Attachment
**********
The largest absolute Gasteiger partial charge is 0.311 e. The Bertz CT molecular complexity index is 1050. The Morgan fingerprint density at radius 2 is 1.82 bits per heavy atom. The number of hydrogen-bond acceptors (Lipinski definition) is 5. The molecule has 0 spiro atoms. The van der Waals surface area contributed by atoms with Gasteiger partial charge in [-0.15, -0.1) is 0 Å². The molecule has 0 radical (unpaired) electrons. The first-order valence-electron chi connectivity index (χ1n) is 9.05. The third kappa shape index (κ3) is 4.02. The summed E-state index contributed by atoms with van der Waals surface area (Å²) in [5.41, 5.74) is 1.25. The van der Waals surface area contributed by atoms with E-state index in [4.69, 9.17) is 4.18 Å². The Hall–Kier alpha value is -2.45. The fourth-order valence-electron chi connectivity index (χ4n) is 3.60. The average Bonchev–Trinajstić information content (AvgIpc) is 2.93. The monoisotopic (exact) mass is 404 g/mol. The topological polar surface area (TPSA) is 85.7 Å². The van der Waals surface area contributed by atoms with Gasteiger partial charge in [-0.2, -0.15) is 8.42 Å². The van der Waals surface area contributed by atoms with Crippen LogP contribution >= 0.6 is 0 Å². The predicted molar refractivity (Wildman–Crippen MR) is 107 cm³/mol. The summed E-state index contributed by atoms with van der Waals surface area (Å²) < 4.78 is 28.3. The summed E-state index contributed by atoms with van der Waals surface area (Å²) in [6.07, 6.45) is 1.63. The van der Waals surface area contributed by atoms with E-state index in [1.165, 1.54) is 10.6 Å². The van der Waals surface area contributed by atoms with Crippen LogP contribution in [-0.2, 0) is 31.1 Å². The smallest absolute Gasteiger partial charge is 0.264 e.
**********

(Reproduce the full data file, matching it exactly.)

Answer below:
The largest absolute Gasteiger partial charge is 0.311 e. The Bertz CT molecular complexity index is 1050. The Morgan fingerprint density at radius 2 is 1.82 bits per heavy atom. The number of hydrogen-bond acceptors (Lipinski definition) is 5. The molecule has 0 spiro atoms. The van der Waals surface area contributed by atoms with Gasteiger partial charge in [-0.15, -0.1) is 0 Å². The molecule has 0 radical (unpaired) electrons. The first-order valence-electron chi connectivity index (χ1n) is 9.05. The third kappa shape index (κ3) is 4.02. The summed E-state index contributed by atoms with van der Waals surface area (Å²) in [5.41, 5.74) is 1.25. The van der Waals surface area contributed by atoms with E-state index in [4.69, 9.17) is 4.18 Å². The Hall–Kier alpha value is -2.45. The fourth-order valence-electron chi connectivity index (χ4n) is 3.60. The average Bonchev–Trinajstić information content (AvgIpc) is 2.93. The monoisotopic (exact) mass is 404 g/mol. The topological polar surface area (TPSA) is 85.7 Å². The van der Waals surface area contributed by atoms with Gasteiger partial charge in [-0.2, -0.15) is 8.42 Å². The van der Waals surface area contributed by atoms with Crippen LogP contribution >= 0.6 is 0 Å². The predicted molar refractivity (Wildman–Crippen MR) is 107 cm³/mol. The summed E-state index contributed by atoms with van der Waals surface area (Å²) < 4.78 is 28.3. The summed E-state index contributed by atoms with van der Waals surface area (Å²) in [6.07, 6.45) is 1.63. The van der Waals surface area contributed by atoms with E-state index in [1.165, 1.54) is 10.6 Å². The van der Waals surface area contributed by atoms with Crippen LogP contribution in [-0.2, 0) is 31.1 Å². The smallest absolute Gasteiger partial charge is 0.264 e.